By 1811, there were 763 Methodists in the Illinois territory. One pastor, reflecting in later years of this time, wrote, "The people, many of them were rude and vicious...gambling, counterfeiting, and horse-stealing being the most common sins...the roads were ungraded pathways through forests and swamps, the streams unbridged and in many places unfordable, the prairies overgrown...harboring stinging insects that feasted on the pastors horse, to the point of its injury or death."
In 1805 the first Methodist building, consisting of split logs, was erected in present day Glen Carbon. It hosted the first annual conference ever held in Illinois in 1817. The conference that year, however, was cut short because of the rain and the leaky building.
my first Annual Conference in 1964, when I was ten years old and my dad was being ordained. Only two memories stick in my mind from that event: it was really hot...and the hymn singing was
The highlight of every Annual Conference (for me) is when the new pastors are ordained. It is a touching and traditional ceremony that combines pageantry and poetry and grandeur and nostalgia and optimism.
The group this year of 18 who were commissioned and ordained have been in quest of ordination for years.
(I wrote about the requirements each one of them had to meet in an earlier Sunday letter.) Because of my position on the Board of Ordained Ministry, I have had the privilege of deep emotional and intellectual conversations with most of these men and women during past three years.
So, as I sat in the front row yesterday morning and watched the bishop place hands on each of them and send them into fields of service, my tears started to flow. They were tears of joy: it was a steep road for all of them, and the goal of ordination not certain for any of them until the very end, and there was intense rejoicing that they successfully met all the tests.
There were tears of pride...they are our sons and daughters in this clergy family.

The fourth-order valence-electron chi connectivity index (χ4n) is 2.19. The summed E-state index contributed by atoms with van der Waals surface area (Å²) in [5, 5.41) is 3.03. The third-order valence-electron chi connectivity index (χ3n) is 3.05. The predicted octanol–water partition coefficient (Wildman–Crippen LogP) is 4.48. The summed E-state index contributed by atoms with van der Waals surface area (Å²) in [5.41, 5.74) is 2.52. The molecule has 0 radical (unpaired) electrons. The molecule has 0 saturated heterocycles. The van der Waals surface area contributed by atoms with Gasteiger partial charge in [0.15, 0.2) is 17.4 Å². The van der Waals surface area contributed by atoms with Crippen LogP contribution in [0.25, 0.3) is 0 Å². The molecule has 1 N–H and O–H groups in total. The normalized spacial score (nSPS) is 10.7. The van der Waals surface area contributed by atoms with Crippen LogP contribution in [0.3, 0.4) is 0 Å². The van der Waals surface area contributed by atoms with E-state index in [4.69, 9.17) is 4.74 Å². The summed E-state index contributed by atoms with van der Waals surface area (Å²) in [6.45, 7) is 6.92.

There were tears of nostalgia, remembering my own journey that began 45 years ago this year...as I hearkened back to many dear friends and colleagues no longer with us.
And there were tears of sadness, knowing that the pains and travails these new ordinands will face will be even harder than those I have had to navigate. Our new pastors, of course, will work with the same kinds of people and churches as me...but
, they will also be required to steer an uncertain denomination and a struggling conference into a future that is looking more bizarre and dangerous by the year.
The newly ordained and commissioned sat there with their visions in that ordination service. I, on the other hand, sat there with my stories. Yet we all felt the same power of both THE Holy Spirit and irrepressible human spirits.
May God bless our new class of ordained and commissioned pastors. And thanks be to God for calling each of them to this service. --Mike
There are another 75 United Methodist Annual Conferences throughout the Philippines, Africa, and Europe.
I spent the first 25 years of my ministry working on conference boards that were involved in church growth, social justice, starting new churches, and ministries to the poor. I have spent the last 20 years of my ministry working to mentor pastors, set up systems of pastoral care for pastors and their families, and raise standards of effectiveness for new and current pastors.